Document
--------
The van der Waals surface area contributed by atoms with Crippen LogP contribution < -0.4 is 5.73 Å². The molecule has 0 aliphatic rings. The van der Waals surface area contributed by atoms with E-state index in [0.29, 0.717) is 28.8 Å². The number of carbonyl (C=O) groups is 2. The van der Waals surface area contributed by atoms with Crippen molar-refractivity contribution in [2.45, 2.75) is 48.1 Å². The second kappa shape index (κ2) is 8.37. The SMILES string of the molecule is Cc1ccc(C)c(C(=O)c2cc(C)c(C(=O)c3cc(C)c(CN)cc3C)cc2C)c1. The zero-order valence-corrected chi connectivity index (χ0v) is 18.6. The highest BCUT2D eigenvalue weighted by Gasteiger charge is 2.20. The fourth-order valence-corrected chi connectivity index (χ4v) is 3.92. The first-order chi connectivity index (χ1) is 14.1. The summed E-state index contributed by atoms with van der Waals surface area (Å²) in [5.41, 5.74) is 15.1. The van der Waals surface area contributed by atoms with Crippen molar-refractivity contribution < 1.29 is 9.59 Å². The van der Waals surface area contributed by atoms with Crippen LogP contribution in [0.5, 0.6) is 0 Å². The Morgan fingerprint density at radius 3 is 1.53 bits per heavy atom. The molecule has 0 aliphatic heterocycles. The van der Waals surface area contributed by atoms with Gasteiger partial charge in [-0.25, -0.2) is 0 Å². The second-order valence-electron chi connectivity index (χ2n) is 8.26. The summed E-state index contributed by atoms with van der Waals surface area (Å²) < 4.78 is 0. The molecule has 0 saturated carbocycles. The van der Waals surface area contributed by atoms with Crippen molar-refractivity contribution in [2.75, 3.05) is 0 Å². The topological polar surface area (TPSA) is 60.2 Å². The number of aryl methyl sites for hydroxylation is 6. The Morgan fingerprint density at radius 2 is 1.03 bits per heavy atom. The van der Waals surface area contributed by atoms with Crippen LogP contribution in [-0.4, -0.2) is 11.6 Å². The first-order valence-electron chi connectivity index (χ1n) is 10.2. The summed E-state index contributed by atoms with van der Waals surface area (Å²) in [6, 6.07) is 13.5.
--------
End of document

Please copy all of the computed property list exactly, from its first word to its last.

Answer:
The van der Waals surface area contributed by atoms with Crippen LogP contribution < -0.4 is 5.73 Å². The molecule has 0 aliphatic rings. The van der Waals surface area contributed by atoms with E-state index in [0.29, 0.717) is 28.8 Å². The number of carbonyl (C=O) groups is 2. The van der Waals surface area contributed by atoms with Crippen molar-refractivity contribution in [2.45, 2.75) is 48.1 Å². The second kappa shape index (κ2) is 8.37. The SMILES string of the molecule is Cc1ccc(C)c(C(=O)c2cc(C)c(C(=O)c3cc(C)c(CN)cc3C)cc2C)c1. The zero-order valence-corrected chi connectivity index (χ0v) is 18.6. The highest BCUT2D eigenvalue weighted by Gasteiger charge is 2.20. The fourth-order valence-corrected chi connectivity index (χ4v) is 3.92. The first-order chi connectivity index (χ1) is 14.1. The summed E-state index contributed by atoms with van der Waals surface area (Å²) in [5.41, 5.74) is 15.1. The van der Waals surface area contributed by atoms with Crippen molar-refractivity contribution < 1.29 is 9.59 Å². The van der Waals surface area contributed by atoms with Crippen LogP contribution in [0.5, 0.6) is 0 Å². The Morgan fingerprint density at radius 3 is 1.53 bits per heavy atom. The molecule has 0 aliphatic heterocycles. The van der Waals surface area contributed by atoms with Gasteiger partial charge in [-0.25, -0.2) is 0 Å². The second-order valence-electron chi connectivity index (χ2n) is 8.26. The summed E-state index contributed by atoms with van der Waals surface area (Å²) < 4.78 is 0. The molecule has 0 saturated carbocycles. The van der Waals surface area contributed by atoms with Crippen molar-refractivity contribution in [2.75, 3.05) is 0 Å². The topological polar surface area (TPSA) is 60.2 Å². The number of aryl methyl sites for hydroxylation is 6. The Morgan fingerprint density at radius 2 is 1.03 bits per heavy atom. The van der Waals surface area contributed by atoms with Crippen LogP contribution in [-0.4, -0.2) is 11.6 Å². The first-order valence-electron chi connectivity index (χ1n) is 10.2. The summed E-state index contributed by atoms with van der Waals surface area (Å²) in [6, 6.07) is 13.5.